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Last updated 26 October 2012 15:28 by NZTecAdmin

Knowledge of letter formation is important for fluent writing, removing the ‘cognitive load’ from the writer and enabling the writer to focus on the message itself. Letter formation reinforces knowledge of letter names and recognition, and of upper and lower cases.

In addition, it may be easier for learners to recognise letters in a word if they know how to form the letters – for example, knowing that a b starts with the down stroke may help a student distinguish it from a d, which starts with the curve.

Knowledge of the function of upper and lower case letters in reading and writing is important for identifying or marking the beginnings of sentences and for recognising or marking key information such as names and places. Writers who use a random mix of lower and upper case letters, or who use all upper case letters may be judged (often wrongly) as unsophisticated or unintelligent.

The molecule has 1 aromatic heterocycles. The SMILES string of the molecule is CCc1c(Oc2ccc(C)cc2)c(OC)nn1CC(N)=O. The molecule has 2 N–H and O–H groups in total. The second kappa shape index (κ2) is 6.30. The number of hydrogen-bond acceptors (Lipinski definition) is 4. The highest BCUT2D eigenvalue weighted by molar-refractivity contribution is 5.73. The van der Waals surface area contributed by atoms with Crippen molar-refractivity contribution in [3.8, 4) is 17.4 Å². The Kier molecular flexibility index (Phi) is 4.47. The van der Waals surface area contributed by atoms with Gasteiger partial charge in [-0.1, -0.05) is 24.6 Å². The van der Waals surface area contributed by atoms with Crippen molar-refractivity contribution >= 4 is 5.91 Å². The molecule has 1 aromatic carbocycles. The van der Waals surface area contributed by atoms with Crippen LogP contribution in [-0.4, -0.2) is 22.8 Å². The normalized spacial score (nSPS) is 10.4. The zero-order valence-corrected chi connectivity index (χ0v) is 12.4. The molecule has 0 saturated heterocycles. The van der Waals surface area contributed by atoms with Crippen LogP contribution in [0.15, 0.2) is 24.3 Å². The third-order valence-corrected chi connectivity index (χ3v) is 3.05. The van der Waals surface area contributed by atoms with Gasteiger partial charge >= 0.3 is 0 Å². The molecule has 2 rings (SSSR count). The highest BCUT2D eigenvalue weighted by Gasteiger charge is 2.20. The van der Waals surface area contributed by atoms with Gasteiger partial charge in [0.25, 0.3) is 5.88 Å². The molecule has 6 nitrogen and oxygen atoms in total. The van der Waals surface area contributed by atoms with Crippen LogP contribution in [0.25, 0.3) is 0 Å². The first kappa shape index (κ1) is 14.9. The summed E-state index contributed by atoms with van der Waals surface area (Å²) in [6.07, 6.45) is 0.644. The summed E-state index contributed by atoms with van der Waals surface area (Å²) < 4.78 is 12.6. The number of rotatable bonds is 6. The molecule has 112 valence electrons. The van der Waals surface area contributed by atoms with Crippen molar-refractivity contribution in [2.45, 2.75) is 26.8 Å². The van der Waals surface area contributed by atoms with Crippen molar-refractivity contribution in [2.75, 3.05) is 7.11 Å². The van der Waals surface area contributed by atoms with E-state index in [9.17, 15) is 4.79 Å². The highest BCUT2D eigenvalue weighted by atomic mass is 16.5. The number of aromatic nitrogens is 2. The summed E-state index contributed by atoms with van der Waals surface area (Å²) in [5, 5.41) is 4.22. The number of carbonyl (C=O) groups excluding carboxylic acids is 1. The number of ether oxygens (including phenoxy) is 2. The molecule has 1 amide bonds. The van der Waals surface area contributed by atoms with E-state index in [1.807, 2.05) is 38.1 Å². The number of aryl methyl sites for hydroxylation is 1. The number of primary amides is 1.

Working with learners to standardise their handwriting and to use a word processor can greatly improve self-esteem and confidence. Neat handwriting is not an essential skill, however. Many adults have poor handwriting, and keyboard skills are more commonly used in a lot of cases. Nevertheless, being able to communicate in handwriting that is at least legible is an important skill.

Over many years of development, the elements of learning to write in English have included the skills mentioned already, such as working from left to right and from top to bottom of the page. These skills have become recognised as essential building blocks for writing.

The correct and consistent formation of letters is an initial step in learning to write in English. It includes skills such as recognising patterns, knowing where to begin a letter, making shapes, knowing where a letter starts and ends, and getting the correct height, spacing, position and size; the attainment of these skills is often followed by joining letters (for cursive writing).50

As learners master these skills, their ability to write fluently and quickly increases and they are able to relate what they write to the meanings and sounds of the words they are forming from individual letters.51 Readers and writers who form letters according to the established conventions are usually more fluent and confident than those who do not.

50 Spiegel and Sunderland, 2007.

51 Brod, 2002; Department for Children, Schools and Families, 2001; National Association of ESOL Home Tutor Schemes (Inc), 2007; Spiegel and Sutherland, 2001.



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